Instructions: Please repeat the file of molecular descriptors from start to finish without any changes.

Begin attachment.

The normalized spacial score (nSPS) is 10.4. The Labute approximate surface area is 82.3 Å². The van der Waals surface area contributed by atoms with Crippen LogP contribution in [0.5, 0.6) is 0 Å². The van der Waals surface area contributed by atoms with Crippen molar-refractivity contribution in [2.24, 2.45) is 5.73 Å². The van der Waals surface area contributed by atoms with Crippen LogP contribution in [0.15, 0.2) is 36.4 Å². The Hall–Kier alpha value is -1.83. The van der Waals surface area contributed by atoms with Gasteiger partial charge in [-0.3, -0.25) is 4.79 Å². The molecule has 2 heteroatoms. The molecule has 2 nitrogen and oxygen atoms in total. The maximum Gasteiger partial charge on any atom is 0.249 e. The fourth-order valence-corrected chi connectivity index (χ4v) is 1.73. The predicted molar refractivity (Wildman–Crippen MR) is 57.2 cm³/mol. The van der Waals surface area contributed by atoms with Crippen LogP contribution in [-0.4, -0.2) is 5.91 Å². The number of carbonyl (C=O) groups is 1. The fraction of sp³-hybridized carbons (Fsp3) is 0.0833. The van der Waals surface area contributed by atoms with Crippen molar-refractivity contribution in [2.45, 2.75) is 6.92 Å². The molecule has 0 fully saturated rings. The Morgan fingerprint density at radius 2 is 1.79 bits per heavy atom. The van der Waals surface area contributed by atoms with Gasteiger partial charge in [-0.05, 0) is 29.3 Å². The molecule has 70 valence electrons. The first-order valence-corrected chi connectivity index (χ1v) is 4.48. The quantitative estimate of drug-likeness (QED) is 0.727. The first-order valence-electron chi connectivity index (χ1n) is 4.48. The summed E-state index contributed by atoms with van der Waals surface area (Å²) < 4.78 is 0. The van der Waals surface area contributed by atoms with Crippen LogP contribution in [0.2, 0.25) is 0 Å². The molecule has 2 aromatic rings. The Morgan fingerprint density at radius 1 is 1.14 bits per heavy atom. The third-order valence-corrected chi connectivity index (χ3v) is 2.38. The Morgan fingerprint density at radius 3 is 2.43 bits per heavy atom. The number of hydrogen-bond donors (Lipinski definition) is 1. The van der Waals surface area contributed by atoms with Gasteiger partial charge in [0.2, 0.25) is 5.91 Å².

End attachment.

The normalized spacial score (nSPS) is 10.4. The Labute approximate surface area is 82.3 Å². The van der Waals surface area contributed by atoms with Crippen LogP contribution in [0.5, 0.6) is 0 Å². The van der Waals surface area contributed by atoms with Crippen molar-refractivity contribution in [2.24, 2.45) is 5.73 Å². The van der Waals surface area contributed by atoms with Crippen LogP contribution in [0.15, 0.2) is 36.4 Å². The Hall–Kier alpha value is -1.83. The van der Waals surface area contributed by atoms with Gasteiger partial charge in [-0.3, -0.25) is 4.79 Å². The molecule has 2 heteroatoms. The molecule has 2 nitrogen and oxygen atoms in total. The maximum Gasteiger partial charge on any atom is 0.249 e. The fourth-order valence-corrected chi connectivity index (χ4v) is 1.73. The predicted molar refractivity (Wildman–Crippen MR) is 57.2 cm³/mol. The van der Waals surface area contributed by atoms with Crippen LogP contribution in [-0.4, -0.2) is 5.91 Å². The number of carbonyl (C=O) groups is 1. The fraction of sp³-hybridized carbons (Fsp3) is 0.0833. The van der Waals surface area contributed by atoms with Crippen molar-refractivity contribution in [2.45, 2.75) is 6.92 Å². The molecule has 0 fully saturated rings. The Morgan fingerprint density at radius 2 is 1.79 bits per heavy atom. The van der Waals surface area contributed by atoms with Gasteiger partial charge in [-0.05, 0) is 29.3 Å². The molecule has 70 valence electrons. The first-order valence-corrected chi connectivity index (χ1v) is 4.48. The quantitative estimate of drug-likeness (QED) is 0.727. The first-order valence-electron chi connectivity index (χ1n) is 4.48. The summed E-state index contributed by atoms with van der Waals surface area (Å²) < 4.78 is 0. The van der Waals surface area contributed by atoms with Crippen LogP contribution in [0.2, 0.25) is 0 Å². The molecule has 2 aromatic rings. The Morgan fingerprint density at radius 1 is 1.14 bits per heavy atom. The third-order valence-corrected chi connectivity index (χ3v) is 2.38. The Morgan fingerprint density at radius 3 is 2.43 bits per heavy atom. The number of hydrogen-bond donors (Lipinski definition) is 1. The van der Waals surface area contributed by atoms with Gasteiger partial charge in [0.2, 0.25) is 5.91 Å².